On the drive north, we went though the giant barranca just north of Guadalajara, then up onto the barren plane south of Zacatecas. The drive was a blur because Lou really hauled ass & we only stopped a couple of times — once at the ruins at La Quemada, though it turns out we only saw a very small portion of the ruins. I need to go back there.
We stopped agin for gas outside of Zacatecas & Jeri & I grabbed roadside tacos from a little stand across the highway from the Pemex, & Lou freaked out when he saw what we were eating. “That could be horse, it could be dog, you have no idea what they’re cooking over there!” We shrugged our shoulders since we were halfway done. They were good tacos.
When we got back to Texas, we sifted through the remains of the burnt-out shop, pulled out the steel parts of our 5 color manual press (the aluminum bits had all melted — man, I wish I had pictures) & strapped them to an open U-haul trailer. After talking to the manufacturer in Florida, they determined they could refurbish the press for les than the cost of a new one, so Kevin and I got in a rent car and hauled the thing to somewhere near Orlando, on what I recall being a real death-march of a trip. We shared driving & drove straight through both ways, surviving a front-wheel blowout somewhere in Western Louisiana.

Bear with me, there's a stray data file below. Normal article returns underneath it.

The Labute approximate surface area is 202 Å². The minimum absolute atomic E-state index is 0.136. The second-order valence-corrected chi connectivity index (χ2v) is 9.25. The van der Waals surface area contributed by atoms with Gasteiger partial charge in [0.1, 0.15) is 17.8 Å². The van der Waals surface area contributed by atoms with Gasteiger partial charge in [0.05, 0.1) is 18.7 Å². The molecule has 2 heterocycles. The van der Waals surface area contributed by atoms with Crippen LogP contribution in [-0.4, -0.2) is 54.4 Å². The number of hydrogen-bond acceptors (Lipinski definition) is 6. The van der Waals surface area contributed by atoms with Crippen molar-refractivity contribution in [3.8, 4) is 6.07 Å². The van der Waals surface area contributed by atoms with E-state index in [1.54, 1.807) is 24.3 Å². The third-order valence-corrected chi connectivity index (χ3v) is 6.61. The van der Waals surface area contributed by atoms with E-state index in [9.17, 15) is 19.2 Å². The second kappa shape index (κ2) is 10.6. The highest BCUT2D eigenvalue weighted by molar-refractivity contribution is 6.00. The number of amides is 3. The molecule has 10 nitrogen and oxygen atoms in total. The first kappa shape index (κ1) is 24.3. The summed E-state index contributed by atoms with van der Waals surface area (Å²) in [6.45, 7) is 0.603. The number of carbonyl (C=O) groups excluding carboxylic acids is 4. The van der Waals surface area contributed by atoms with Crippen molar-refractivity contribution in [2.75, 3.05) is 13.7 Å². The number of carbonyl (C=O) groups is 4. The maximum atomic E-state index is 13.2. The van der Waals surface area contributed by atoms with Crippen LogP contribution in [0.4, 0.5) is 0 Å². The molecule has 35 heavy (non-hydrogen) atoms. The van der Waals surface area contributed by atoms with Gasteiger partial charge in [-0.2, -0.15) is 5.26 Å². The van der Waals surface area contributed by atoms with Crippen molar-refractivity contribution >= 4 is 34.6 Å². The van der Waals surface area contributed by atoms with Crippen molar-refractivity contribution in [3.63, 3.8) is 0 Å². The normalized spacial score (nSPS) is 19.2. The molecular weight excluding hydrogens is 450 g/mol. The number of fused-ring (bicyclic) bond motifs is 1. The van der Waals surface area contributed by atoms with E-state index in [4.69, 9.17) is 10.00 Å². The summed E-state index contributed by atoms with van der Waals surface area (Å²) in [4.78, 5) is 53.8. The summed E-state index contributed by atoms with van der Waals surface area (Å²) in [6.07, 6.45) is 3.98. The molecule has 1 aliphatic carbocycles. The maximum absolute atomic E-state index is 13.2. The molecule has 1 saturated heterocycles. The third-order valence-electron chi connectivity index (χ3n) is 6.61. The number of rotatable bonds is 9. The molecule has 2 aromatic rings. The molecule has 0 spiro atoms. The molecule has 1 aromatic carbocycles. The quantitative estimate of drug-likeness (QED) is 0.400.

After we got the press back a few weeks later, we set it up in our one-car garage, got out the supplies from Mexico & set about starting over, as one does.
Pulled the old Mexican screen out of my attic yesterday & dug through the t-shirt archives. The screen features Danny Garrett’s Antone’s Little Walter design – a classic icon of Austin T-shirt design. The shirt in the gallery was definitely printed with this actual screen. The print went through a lot of iterations, but this was the first. Danny is a detail sort of guy. He took his inspiration from American money, thus the filigree swirls & the lovely engraving look to LW’s portrait. This is all done pen & ink on hardboard — I have held the original in my hand, & you can see a few light pencil guidelines on it, but this was just simply hand drawn by a master. I pretty much had to immediately get good at screen making & printing, having high-quality customers like Danny & Antone’s.